(That was the action of the day; this is what the evening writing brought)

I guess the truth is that I didn’t let that baby bird die. He might be dead but I gave it my best shot and instead on dwelling that I lessened his chances for life by trusting someone at the Nature Center, I’m seeing I persisted and saw that he got to the right place in the end which was the Wildlife Rehabilitation Center. I did take care of him and simply didn’t let him pass away back into the earth. And if he passes, he does. I prayed for him and his little soul and I feel that was good. Animals aren’t like us. It was terrible to see him starve and grow fainter and fainter but it wouldn’t have lasted very long and then he would have been gone- a very short life and short death. As it was, I gave him a possible retaliation of life to become a jaunty robin who does jaunty robin worm things. We’ll see tomorrow if he was able to hang onto being here. And instead of grinding myself into the dust that I didn’t question the Nature Center sooner when he was cheeping and hopping around and being friendly, I have the calm belief that I did aid him. I had to see that his parents wouldn’t come and they never did. I know now, of course, how to deal with a fledgling and how many hours they have from not being fed till when they start dying and where to take them in-between those small short hours. He has a little number and tomorrow I’ll call that forest preserve house in Elburn and see the status of his little number. I hope, of course, for life. I’m really hoping for life and I know that I worked towards it and not to death.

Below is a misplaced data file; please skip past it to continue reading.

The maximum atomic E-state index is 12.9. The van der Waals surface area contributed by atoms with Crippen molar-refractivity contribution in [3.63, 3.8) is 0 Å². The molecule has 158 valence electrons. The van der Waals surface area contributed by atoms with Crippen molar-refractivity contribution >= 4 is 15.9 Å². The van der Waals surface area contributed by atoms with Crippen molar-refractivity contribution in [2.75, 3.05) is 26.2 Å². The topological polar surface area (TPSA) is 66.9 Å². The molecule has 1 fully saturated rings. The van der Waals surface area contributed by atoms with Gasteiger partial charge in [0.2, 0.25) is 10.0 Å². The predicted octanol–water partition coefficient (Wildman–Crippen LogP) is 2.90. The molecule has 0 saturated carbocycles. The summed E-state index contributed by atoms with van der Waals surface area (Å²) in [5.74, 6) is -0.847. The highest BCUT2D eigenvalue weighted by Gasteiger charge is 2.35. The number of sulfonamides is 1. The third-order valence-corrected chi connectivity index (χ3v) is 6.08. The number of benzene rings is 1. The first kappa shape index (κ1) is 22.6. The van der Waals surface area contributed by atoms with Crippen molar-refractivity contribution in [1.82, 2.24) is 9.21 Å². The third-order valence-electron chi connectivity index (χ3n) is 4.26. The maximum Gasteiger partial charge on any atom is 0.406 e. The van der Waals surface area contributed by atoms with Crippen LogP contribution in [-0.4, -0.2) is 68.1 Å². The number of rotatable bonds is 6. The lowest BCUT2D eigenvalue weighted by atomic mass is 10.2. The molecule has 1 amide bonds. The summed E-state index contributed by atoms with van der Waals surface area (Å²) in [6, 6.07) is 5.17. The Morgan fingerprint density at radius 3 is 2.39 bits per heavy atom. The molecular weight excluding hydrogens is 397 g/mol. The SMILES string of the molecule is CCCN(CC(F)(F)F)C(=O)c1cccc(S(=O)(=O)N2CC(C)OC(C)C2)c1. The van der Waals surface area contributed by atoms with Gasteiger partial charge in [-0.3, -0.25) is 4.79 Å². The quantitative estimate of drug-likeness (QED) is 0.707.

And now today, I just got the call back an hour ago from the Wildlife Center. He's doing just fine. Since he's wild and a baby animal, he could still die but he's hanging in there and it looks like he'll make it. They're going to be hand feeding him for awhile!

I just want to say how amazing the Wildlife Center is. That anyone would care about wild animals and tend to them is an enormous gift. I would encourage everyone to find your Wildlife Center and make a donation, be it food, money or weeds! Ours is entirely dependent on donations and seem to need a bit of everything. I'm sure it's the same with other places. They are incredible, hard-working places.

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Out for a Walk with the Wind and Water